And he saith unto him, Verily, verily, I say unto you, Hereafter ye shall see heaven open, and the angels of God ascending and descending upon the Son of man.

As St Cyril says, ‘By saying that angels will be seen rushing up and down on the Son of Man, that is, ministering and carrying out his commands for the salvation of those who are going to believe, he says that he will especially then be revealed as the Son of God by nature’. We can thus see that with the coming of Christ, something of extraordinary and cosmic significance has taken place, and the way back to paradise, the way back to heaven is opened up once more.

On this day when we celebrate the Triumph of Orthodoxy, the Restoration of the Veneration of Ikons, how appropriate it is that we hear this Gospel and its affirmation of the visuality of our Orthodox Christian Faith. It is because our merciful God has become Incarnate, has become flesh, has become material, that He can be seen and can therefore be depicted in images and in the holy ikons. Before the coming of Christ, the prohibition about the making of Images of God was absolute. But after His Incarnation, not only can we make images of Him, but we should, in order to fully affirm the full reality and materiality of His incarnation.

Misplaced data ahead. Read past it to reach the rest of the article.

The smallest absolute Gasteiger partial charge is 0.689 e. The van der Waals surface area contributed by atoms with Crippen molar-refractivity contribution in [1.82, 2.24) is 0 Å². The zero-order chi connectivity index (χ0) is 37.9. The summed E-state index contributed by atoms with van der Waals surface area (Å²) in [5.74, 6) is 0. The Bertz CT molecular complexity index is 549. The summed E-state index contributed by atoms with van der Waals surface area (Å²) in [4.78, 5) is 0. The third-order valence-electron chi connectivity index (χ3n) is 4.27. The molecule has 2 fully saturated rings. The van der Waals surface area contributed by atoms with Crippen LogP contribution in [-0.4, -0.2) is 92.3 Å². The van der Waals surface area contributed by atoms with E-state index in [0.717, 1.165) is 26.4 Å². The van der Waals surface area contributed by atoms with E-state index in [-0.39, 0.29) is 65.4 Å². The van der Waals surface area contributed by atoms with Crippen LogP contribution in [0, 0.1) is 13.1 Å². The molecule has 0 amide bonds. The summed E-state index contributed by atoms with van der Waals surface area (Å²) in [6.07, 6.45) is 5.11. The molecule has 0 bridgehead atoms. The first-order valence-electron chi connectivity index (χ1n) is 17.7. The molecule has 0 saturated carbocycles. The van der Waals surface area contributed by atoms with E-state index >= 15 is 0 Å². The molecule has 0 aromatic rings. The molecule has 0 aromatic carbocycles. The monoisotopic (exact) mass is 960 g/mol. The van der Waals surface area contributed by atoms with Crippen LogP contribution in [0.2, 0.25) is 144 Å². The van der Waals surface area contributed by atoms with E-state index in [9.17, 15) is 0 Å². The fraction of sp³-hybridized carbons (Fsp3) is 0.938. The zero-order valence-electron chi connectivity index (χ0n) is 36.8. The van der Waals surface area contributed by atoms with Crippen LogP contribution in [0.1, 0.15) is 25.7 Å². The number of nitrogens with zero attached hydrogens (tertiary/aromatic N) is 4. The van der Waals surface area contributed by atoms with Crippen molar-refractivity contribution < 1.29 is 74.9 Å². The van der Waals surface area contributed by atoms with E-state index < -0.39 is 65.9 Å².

Whilst our Feast today is called the Triumph of Orthodoxy, it is not just simplistically triumphalist. On this Sunday we also realise what we could call the Mighty fragility of the Orthodox Church. We remember that for many, many years of its history the Orthodox Church has been viciously persecuted and at certain times must have almost looked like it would finally end and be destroyed. We think of course of the devastating persecution of the Church under the pagan Emperors Diocletian and Decian. Even after the Edict of Milan, when Christianity was no longer persecuted, during the time of St Gregory the Theologian in Constantinople the Arian heresy was so strong that all the churches and cathedrals in the capital city were served by Arian clergy and Arian bishops. St Gregory himself served the Divine Liturgy in a small, humble house church as the only Orthodox Temple in that whole city. Likewise, years later, the Holy Orthodox Faith was once again tried and tested by over a century of destructive iconoclasm from the time of Emperor Leo III in the year 726 up until the death of Emperor Theophilos in 842. Today’s feast of the Restoration of the proper veneration of the Holy Ikons is the triumph and joy which comes from over a hundred years of pain, suffering and persecution, when so many hundreds and thousands of Orthodox Christians, lay people, monks, nuns, priests, deacons and hierarchs were arrested, exiled, tortured, mutilated and martyred for their faithfulness to the Tradition of the Church and their refusal to abandon the faith and practice of Orthodoxy which they had received.